Archives for posts with tag: agencies

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When companies design a new product, the first thing they do is evaluate what the competition has done.

When agencies try coming up with a new campaign, idea or initiative, the first thing they do is a thorough, competitive review.

What’s the first thing you do in the morning? Consuming? Checking on others: their emails, tweets and Facebook updates?

When you start out the day checking what others have done, you surrendered an important opportunity to start something completely new, something nobody ever thought about.

As a marketer, you need to come up with fresh ideas to new and old problems. Obsessively observing what others have done in the past won’t get you there.

Clark Kokich, Chairman of Razorfish, speaks with Brian Morrissey, Editor in Chief at Digiday, at the Digiday Agency Summit.

Clark just released an interesting combination of book and app, aptly titled: “Do or die.” (The promotional video of his work is posted below.)

As Clark Kokich describes it, advertising’s past was about communicating emotions to change the minds of prospective customers. The future of advertising is about doing something that helps people, that matters to customers. Agencies used to be about changing perception, in the future they need to change reality.

He explains that agencies are struggling right now because they know in 5-10 years there will be a model for the future of agencies. Unfortunately, we don’t yet what the model will be. ┬áThat’s why everybody is muddling along, trying to figure it out.

My favorite quote: “You can’t apply the past formulas to a new problem.” So true.

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Some agencies are still struggling to integrate digital into their offerings, developing holistic communication and prospering in the digital culture. It’s getting late in the game because integration was just a small mountain to conquer, compared to the Mt. Everest all of us are about to face:

Keeping up with the increasing speed of technology change

Our greatest challenge is simply keeping up-to-date with the technology from both the perspective of communication product delivery and media. Agencies were struggling to implement new experiences when Timeline was introduced and the new retina display for the iPad caused chaos for publishers and advertisers.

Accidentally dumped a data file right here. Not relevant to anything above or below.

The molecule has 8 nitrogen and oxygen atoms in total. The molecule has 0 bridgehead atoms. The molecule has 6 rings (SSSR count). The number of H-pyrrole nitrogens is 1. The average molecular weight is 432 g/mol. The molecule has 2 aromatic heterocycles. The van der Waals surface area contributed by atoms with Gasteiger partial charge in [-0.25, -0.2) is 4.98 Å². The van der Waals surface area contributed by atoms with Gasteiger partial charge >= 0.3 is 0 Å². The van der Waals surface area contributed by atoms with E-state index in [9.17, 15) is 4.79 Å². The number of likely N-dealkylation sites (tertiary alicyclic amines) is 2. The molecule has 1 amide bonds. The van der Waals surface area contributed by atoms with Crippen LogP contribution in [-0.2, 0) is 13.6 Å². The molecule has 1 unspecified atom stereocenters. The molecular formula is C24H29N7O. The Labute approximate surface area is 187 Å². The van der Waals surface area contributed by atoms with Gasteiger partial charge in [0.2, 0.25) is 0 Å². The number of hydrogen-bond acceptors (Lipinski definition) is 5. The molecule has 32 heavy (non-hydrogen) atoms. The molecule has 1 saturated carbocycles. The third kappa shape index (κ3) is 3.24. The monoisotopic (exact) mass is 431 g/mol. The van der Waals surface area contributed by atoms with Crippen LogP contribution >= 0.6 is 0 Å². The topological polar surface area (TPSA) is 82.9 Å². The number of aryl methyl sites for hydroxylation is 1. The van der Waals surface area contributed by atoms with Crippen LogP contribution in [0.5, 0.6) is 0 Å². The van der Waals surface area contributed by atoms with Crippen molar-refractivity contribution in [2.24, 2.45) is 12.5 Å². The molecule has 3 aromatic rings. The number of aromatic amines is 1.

We have to acknowledge making the transition into the new world is not enough, we have to have our finger on the pulse of this dramatically changing world, filled with streams and feeds, and be able to respond to the changing requirements that technology is forcing upon you. No one wants to be left behind, drowning in the streams and no one wants to appear dated and behind the times with when they communicate digitally.

The emerging fragmentation of social media channels has just begun and adds a level of complexity to the task at hand. This doesn’t mean we should jump on the next Path bandwagon once it rolls through ad land. Successful agencies of the future will have to keep up with the technological change and being able to anticipate it, build for it, and stay ahead of it. Agencies need to constantly read and live the pulse of change, build small experiences on new platforms to experiment. test, and, possibly, scale up and down. And you thought integration was a challenge. You ain’t see nothing yet.

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Your digital campaign represents your company, it’s the public face of your company. Just like your website, your store, your packaging, your employees, your phone tree (Let’s hope you have none.) Your digital campaign might be the first encounter of a prospect with your brand. Or it might be a visit with an old friend. Have you ever looked at the personality of your digital campaign?

All brands and their agencies design campaigns with best intentions. Sometimes they succeed. Often they fail and end up where they never wanted to go. I’ve been part of those and I’m not proud of my personal train wrecks. Advertising intends to motivate behavior change. Can you be motivated by an unlikeable person to change behavior? Shouldn’t we all try to be more likeable to customers?

Well, let me introduce you to a few of these people brands create every day.

The cheesy salesman

His perfume is cheap and strong, his clothes outdated and loud, and his pitch is annoying and even louder. Whenever you see him, you try to run away as fast as you can. He tries to sell and upsell anything, as long he profits from it: He doesn’t care.